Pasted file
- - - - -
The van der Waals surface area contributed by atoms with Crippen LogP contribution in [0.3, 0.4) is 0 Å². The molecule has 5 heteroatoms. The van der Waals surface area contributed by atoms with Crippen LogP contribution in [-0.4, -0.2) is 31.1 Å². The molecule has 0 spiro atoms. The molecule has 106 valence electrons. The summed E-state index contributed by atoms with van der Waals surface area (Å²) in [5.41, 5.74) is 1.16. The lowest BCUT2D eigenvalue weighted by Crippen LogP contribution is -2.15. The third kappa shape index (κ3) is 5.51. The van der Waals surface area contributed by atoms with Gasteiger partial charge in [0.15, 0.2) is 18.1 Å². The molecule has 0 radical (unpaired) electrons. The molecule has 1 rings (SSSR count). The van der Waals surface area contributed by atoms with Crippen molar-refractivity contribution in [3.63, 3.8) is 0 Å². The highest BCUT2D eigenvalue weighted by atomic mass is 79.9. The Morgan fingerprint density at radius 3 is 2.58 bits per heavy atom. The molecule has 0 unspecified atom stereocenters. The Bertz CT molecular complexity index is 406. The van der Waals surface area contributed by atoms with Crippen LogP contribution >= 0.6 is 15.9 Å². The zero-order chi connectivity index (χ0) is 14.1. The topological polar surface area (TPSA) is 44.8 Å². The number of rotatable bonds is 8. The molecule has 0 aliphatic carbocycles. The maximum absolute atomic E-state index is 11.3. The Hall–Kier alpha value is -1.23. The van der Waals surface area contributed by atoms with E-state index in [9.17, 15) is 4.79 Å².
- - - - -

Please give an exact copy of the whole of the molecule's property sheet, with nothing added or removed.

The van der Waals surface area contributed by atoms with Crippen LogP contribution in [0.3, 0.4) is 0 Å². The molecule has 5 heteroatoms. The van der Waals surface area contributed by atoms with Crippen LogP contribution in [-0.4, -0.2) is 31.1 Å². The molecule has 0 spiro atoms. The molecule has 106 valence electrons. The summed E-state index contributed by atoms with van der Waals surface area (Å²) in [5.41, 5.74) is 1.16. The lowest BCUT2D eigenvalue weighted by Crippen LogP contribution is -2.15. The third kappa shape index (κ3) is 5.51. The van der Waals surface area contributed by atoms with Gasteiger partial charge in [0.15, 0.2) is 18.1 Å². The molecule has 0 radical (unpaired) electrons. The molecule has 1 rings (SSSR count). The van der Waals surface area contributed by atoms with Crippen molar-refractivity contribution in [3.63, 3.8) is 0 Å². The highest BCUT2D eigenvalue weighted by atomic mass is 79.9. The Morgan fingerprint density at radius 3 is 2.58 bits per heavy atom. The molecule has 0 unspecified atom stereocenters. The Bertz CT molecular complexity index is 406. The van der Waals surface area contributed by atoms with Crippen LogP contribution >= 0.6 is 15.9 Å². The zero-order chi connectivity index (χ0) is 14.1. The topological polar surface area (TPSA) is 44.8 Å². The number of rotatable bonds is 8. The molecule has 0 aliphatic carbocycles. The maximum absolute atomic E-state index is 11.3. The Hall–Kier alpha value is -1.23. The van der Waals surface area contributed by atoms with E-state index in [9.17, 15) is 4.79 Å².